What is the DNSSEC chain of trust?
The DNSSEC (Domain Name System Security Extensions) chain of trust is a verified electronic signature, or handshake, at each DNS lookup node. In other words, it is a chain of lookups validated by the domain name's digital signature that secures the request through all lookup nodes. This ensures that no rogue or illicit player can slip into the lookup path and redirect the lookup to a bogus site.
Here's an example of using your browser to visit coolexample.org:
- Your lookup request goes to the domain name's root server and asks for the location of .org domain names. The root server, which is DNSSEC-aware, indicates the registry for .org domain extensions, PIR.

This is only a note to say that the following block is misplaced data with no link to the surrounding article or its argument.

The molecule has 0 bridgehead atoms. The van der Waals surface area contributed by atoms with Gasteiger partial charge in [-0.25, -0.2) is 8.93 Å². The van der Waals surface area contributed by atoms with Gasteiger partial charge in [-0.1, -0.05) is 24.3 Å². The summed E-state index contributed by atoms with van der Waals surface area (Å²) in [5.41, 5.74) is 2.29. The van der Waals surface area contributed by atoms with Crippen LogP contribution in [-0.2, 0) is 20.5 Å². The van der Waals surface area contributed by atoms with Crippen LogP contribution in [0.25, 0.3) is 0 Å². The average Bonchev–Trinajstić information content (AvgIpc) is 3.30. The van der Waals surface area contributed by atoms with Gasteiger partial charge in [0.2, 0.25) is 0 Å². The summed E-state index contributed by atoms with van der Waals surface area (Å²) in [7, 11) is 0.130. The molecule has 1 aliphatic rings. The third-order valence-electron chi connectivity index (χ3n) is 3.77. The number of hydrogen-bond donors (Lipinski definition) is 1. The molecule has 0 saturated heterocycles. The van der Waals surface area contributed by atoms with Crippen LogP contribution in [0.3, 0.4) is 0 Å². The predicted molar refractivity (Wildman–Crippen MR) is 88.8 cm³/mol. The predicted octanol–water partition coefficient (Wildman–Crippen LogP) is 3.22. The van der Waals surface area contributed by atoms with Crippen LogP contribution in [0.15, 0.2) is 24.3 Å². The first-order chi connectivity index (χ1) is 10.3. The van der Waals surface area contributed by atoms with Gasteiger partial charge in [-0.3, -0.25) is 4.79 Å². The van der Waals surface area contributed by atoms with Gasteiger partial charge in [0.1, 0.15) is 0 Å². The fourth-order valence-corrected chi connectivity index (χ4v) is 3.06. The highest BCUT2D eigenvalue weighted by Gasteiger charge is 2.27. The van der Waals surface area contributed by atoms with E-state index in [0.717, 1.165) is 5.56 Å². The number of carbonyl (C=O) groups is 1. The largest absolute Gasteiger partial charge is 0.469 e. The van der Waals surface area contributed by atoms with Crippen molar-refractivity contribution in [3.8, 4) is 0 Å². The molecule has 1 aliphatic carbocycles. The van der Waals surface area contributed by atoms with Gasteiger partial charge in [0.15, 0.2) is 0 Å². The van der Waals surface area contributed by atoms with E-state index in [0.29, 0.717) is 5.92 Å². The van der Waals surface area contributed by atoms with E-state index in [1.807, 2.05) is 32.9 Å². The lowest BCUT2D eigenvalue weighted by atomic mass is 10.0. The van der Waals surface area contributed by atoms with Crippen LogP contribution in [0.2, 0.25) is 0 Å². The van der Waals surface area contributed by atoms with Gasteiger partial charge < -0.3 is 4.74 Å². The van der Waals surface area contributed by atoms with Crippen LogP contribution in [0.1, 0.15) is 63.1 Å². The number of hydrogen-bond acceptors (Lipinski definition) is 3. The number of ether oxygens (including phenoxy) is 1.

- The lookup asks PIR, the .org domain name registry and currently DNSSEC-aware, for the location of coolexample.org.
- PIR points the lookup to the authoritative DNS server for coolexample.org. This authoritative nameserver must also be DNSSEC-aware to continue the chain.
- The authoritative DNS server provides the requested address to you and your computer.
From your local computer to the authoritative nameserver for the requested URL and back, a digital signature (or handshake) at each node insures that your request provides the website you requested and that the request is not intercepted by rogue operators along the way.